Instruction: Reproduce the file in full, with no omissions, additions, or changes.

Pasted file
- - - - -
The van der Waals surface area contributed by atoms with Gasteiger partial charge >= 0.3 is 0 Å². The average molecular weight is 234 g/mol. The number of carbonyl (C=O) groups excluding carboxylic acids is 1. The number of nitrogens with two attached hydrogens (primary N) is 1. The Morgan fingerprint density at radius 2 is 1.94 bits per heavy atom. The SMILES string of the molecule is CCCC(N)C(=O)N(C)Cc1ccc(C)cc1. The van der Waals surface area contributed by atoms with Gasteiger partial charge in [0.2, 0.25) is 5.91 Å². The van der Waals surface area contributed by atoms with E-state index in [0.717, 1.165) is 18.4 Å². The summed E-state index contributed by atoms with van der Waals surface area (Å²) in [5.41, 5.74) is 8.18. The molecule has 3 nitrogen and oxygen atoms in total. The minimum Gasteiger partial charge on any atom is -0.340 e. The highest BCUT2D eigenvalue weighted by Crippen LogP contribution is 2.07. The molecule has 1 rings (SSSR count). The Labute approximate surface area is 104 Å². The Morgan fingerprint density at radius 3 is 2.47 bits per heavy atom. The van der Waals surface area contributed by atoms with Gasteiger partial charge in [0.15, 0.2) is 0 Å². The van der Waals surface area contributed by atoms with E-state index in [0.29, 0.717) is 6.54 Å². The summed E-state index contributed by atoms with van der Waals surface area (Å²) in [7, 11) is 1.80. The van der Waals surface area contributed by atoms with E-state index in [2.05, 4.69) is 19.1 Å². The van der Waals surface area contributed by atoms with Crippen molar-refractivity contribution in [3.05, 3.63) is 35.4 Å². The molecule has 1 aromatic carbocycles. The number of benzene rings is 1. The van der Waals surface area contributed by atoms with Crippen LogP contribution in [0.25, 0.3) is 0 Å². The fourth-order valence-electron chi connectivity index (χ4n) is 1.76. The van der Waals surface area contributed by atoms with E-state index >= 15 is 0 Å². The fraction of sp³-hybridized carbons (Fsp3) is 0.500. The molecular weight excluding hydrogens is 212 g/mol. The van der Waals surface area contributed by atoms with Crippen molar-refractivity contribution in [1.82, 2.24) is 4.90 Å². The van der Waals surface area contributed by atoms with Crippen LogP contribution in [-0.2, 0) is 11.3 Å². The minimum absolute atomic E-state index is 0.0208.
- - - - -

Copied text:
The van der Waals surface area contributed by atoms with Gasteiger partial charge >= 0.3 is 0 Å². The average molecular weight is 234 g/mol. The number of carbonyl (C=O) groups excluding carboxylic acids is 1. The number of nitrogens with two attached hydrogens (primary N) is 1. The Morgan fingerprint density at radius 2 is 1.94 bits per heavy atom. The SMILES string of the molecule is CCCC(N)C(=O)N(C)Cc1ccc(C)cc1. The van der Waals surface area contributed by atoms with Gasteiger partial charge in [0.2, 0.25) is 5.91 Å². The van der Waals surface area contributed by atoms with E-state index in [0.717, 1.165) is 18.4 Å². The summed E-state index contributed by atoms with van der Waals surface area (Å²) in [5.41, 5.74) is 8.18. The molecule has 3 nitrogen and oxygen atoms in total. The minimum Gasteiger partial charge on any atom is -0.340 e. The highest BCUT2D eigenvalue weighted by Crippen LogP contribution is 2.07. The molecule has 1 rings (SSSR count). The Labute approximate surface area is 104 Å². The Morgan fingerprint density at radius 3 is 2.47 bits per heavy atom. The van der Waals surface area contributed by atoms with Gasteiger partial charge in [0.15, 0.2) is 0 Å². The van der Waals surface area contributed by atoms with E-state index in [0.29, 0.717) is 6.54 Å². The summed E-state index contributed by atoms with van der Waals surface area (Å²) in [7, 11) is 1.80. The van der Waals surface area contributed by atoms with E-state index in [2.05, 4.69) is 19.1 Å². The van der Waals surface area contributed by atoms with Crippen molar-refractivity contribution in [3.05, 3.63) is 35.4 Å². The molecule has 1 aromatic carbocycles. The number of benzene rings is 1. The van der Waals surface area contributed by atoms with Crippen LogP contribution in [0.25, 0.3) is 0 Å². The fourth-order valence-electron chi connectivity index (χ4n) is 1.76. The van der Waals surface area contributed by atoms with E-state index >= 15 is 0 Å². The fraction of sp³-hybridized carbons (Fsp3) is 0.500. The molecular weight excluding hydrogens is 212 g/mol. The van der Waals surface area contributed by atoms with Crippen molar-refractivity contribution in [1.82, 2.24) is 4.90 Å². The van der Waals surface area contributed by atoms with Crippen LogP contribution in [-0.2, 0) is 11.3 Å². The minimum absolute atomic E-state index is 0.0208.